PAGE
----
A barren moor is at my door;
    A sullen moon on high.
It is as wild a winter night
    As ever washed the sky.

A lean, white bird, that rides the storm,
    Doth lift her wounded wing
Against my windows, till they mourn
    Like any living thing.

“O woeful wind,” my spirit cried,
    “What black land gave thee birth?”
“My soul was born,” the wind replied,
    “Where summer woos the earth.

“Where summer strews her lustrous dews
    O’er Leto’s lonely lawn;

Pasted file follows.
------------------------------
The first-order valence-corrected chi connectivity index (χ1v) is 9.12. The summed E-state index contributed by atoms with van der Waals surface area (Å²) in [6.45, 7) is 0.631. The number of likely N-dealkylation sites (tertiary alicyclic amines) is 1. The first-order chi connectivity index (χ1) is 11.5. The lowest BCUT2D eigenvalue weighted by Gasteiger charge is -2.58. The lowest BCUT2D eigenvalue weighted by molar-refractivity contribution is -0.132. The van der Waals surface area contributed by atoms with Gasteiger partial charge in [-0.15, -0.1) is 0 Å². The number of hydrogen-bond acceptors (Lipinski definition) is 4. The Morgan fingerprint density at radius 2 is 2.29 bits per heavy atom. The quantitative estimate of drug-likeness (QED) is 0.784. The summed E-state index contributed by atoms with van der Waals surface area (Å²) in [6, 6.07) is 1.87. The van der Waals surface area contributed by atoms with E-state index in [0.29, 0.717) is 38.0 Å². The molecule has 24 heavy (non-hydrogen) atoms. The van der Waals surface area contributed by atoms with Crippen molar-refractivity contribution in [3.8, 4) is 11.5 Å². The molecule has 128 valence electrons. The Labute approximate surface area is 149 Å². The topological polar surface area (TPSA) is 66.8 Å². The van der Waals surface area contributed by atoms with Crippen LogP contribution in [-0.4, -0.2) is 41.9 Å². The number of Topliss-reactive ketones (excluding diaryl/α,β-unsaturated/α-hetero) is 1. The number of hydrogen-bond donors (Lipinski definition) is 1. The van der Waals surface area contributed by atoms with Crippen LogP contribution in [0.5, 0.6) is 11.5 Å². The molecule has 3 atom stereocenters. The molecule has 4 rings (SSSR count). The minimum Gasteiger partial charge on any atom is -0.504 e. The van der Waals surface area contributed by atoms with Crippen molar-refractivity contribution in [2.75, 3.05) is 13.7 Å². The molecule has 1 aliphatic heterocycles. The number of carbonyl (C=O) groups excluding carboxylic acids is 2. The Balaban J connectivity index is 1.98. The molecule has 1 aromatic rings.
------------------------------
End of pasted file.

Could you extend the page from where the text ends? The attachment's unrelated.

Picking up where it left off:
Until her sward’s a beaded cup
    To cheer the lips of dawn.

“I dream of ferns and sleeping burns
    When sweeping o’er the snow.”
“O winter wind,” my spirit cried,
    “Thy dream is all of woe.”

But, O, at dawn, to chide my words,
    Betwixt me and the sun,
Upon my window pane was scrolled
    A fern—a perfect one.

Wild winds may speak of gentle bowers:
    Soft zephyrs breathe of death.
The crag may nurse the frailest flowers;
    And they—the scorpion’s breath.

O Nature! consolation sweet,
    What messages are thine!
Tonight—the wind with tragic feet:
    Tomorrow—God’s design.

Without—the winds of life are cold:
    Within—my heart is warm.
But all the windows of my soul
    Are lovely from the storm.

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